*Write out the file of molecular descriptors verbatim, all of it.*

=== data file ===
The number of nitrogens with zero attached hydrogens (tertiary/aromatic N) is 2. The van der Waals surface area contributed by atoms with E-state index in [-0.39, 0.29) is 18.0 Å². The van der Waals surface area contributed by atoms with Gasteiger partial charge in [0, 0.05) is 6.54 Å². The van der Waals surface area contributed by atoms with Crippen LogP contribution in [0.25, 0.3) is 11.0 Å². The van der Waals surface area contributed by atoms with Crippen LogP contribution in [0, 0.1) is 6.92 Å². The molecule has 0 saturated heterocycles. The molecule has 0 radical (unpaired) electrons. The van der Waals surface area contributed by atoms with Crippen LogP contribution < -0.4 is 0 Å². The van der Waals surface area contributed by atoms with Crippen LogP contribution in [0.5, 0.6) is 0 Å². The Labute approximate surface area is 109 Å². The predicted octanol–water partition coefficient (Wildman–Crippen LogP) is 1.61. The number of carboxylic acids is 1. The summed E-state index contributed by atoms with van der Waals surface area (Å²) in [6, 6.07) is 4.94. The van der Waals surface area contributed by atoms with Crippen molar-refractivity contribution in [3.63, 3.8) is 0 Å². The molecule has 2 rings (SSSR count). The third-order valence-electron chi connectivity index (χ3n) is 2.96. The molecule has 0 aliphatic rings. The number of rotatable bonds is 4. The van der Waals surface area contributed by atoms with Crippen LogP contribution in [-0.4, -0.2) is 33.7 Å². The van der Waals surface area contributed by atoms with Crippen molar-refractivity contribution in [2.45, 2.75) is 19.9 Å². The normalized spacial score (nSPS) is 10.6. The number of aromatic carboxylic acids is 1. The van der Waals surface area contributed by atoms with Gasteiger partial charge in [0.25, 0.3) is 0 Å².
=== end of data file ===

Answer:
The number of nitrogens with zero attached hydrogens (tertiary/aromatic N) is 2. The van der Waals surface area contributed by atoms with E-state index in [-0.39, 0.29) is 18.0 Å². The van der Waals surface area contributed by atoms with Gasteiger partial charge in [0, 0.05) is 6.54 Å². The van der Waals surface area contributed by atoms with Crippen LogP contribution in [0.25, 0.3) is 11.0 Å². The van der Waals surface area contributed by atoms with Crippen LogP contribution in [0, 0.1) is 6.92 Å². The molecule has 0 saturated heterocycles. The molecule has 0 radical (unpaired) electrons. The van der Waals surface area contributed by atoms with Crippen LogP contribution < -0.4 is 0 Å². The van der Waals surface area contributed by atoms with Crippen LogP contribution in [0.5, 0.6) is 0 Å². The Labute approximate surface area is 109 Å². The predicted octanol–water partition coefficient (Wildman–Crippen LogP) is 1.61. The number of carboxylic acids is 1. The summed E-state index contributed by atoms with van der Waals surface area (Å²) in [6, 6.07) is 4.94. The van der Waals surface area contributed by atoms with Crippen molar-refractivity contribution in [3.63, 3.8) is 0 Å². The molecule has 2 rings (SSSR count). The third-order valence-electron chi connectivity index (χ3n) is 2.96. The molecule has 0 aliphatic rings. The number of rotatable bonds is 4. The van der Waals surface area contributed by atoms with Crippen LogP contribution in [-0.4, -0.2) is 33.7 Å². The van der Waals surface area contributed by atoms with Crippen molar-refractivity contribution in [2.45, 2.75) is 19.9 Å². The normalized spacial score (nSPS) is 10.6. The number of aromatic carboxylic acids is 1. The van der Waals surface area contributed by atoms with Gasteiger partial charge in [0.25, 0.3) is 0 Å².